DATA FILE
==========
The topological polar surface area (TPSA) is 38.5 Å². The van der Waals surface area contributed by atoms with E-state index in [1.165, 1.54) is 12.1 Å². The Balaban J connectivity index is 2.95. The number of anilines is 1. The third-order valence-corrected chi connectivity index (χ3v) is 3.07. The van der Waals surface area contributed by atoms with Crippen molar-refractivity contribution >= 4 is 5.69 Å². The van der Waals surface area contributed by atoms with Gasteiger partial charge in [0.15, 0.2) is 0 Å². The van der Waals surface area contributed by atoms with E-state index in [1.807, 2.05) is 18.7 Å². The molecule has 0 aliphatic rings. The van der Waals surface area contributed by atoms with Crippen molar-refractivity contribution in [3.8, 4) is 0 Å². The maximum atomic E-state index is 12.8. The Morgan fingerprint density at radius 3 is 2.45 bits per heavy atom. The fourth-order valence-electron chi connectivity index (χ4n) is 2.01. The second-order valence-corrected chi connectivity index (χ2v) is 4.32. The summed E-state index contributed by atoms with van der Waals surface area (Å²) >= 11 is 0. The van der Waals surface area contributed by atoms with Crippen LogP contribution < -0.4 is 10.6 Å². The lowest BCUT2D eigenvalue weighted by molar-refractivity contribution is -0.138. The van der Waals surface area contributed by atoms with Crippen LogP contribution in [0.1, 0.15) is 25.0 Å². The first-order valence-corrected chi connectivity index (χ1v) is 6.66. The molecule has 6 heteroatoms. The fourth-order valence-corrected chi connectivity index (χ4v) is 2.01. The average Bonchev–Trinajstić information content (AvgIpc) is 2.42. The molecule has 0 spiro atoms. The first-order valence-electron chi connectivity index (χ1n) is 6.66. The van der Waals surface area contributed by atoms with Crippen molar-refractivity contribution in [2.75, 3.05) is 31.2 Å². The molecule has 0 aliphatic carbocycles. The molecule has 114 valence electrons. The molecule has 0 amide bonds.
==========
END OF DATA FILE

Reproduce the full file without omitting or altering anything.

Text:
The topological polar surface area (TPSA) is 38.5 Å². The van der Waals surface area contributed by atoms with E-state index in [1.165, 1.54) is 12.1 Å². The Balaban J connectivity index is 2.95. The number of anilines is 1. The third-order valence-corrected chi connectivity index (χ3v) is 3.07. The van der Waals surface area contributed by atoms with Crippen molar-refractivity contribution >= 4 is 5.69 Å². The van der Waals surface area contributed by atoms with Gasteiger partial charge in [0.15, 0.2) is 0 Å². The van der Waals surface area contributed by atoms with E-state index in [1.807, 2.05) is 18.7 Å². The molecule has 0 aliphatic rings. The van der Waals surface area contributed by atoms with Crippen molar-refractivity contribution in [3.8, 4) is 0 Å². The maximum atomic E-state index is 12.8. The Morgan fingerprint density at radius 3 is 2.45 bits per heavy atom. The fourth-order valence-electron chi connectivity index (χ4n) is 2.01. The second-order valence-corrected chi connectivity index (χ2v) is 4.32. The summed E-state index contributed by atoms with van der Waals surface area (Å²) >= 11 is 0. The van der Waals surface area contributed by atoms with Crippen LogP contribution < -0.4 is 10.6 Å². The lowest BCUT2D eigenvalue weighted by molar-refractivity contribution is -0.138. The van der Waals surface area contributed by atoms with Crippen LogP contribution in [0.1, 0.15) is 25.0 Å². The first-order valence-corrected chi connectivity index (χ1v) is 6.66. The molecule has 6 heteroatoms. The fourth-order valence-corrected chi connectivity index (χ4v) is 2.01. The average Bonchev–Trinajstić information content (AvgIpc) is 2.42. The molecule has 0 spiro atoms. The first-order valence-electron chi connectivity index (χ1n) is 6.66. The van der Waals surface area contributed by atoms with Crippen molar-refractivity contribution in [2.75, 3.05) is 31.2 Å². The molecule has 0 aliphatic carbocycles. The molecule has 114 valence electrons. The molecule has 0 amide bonds.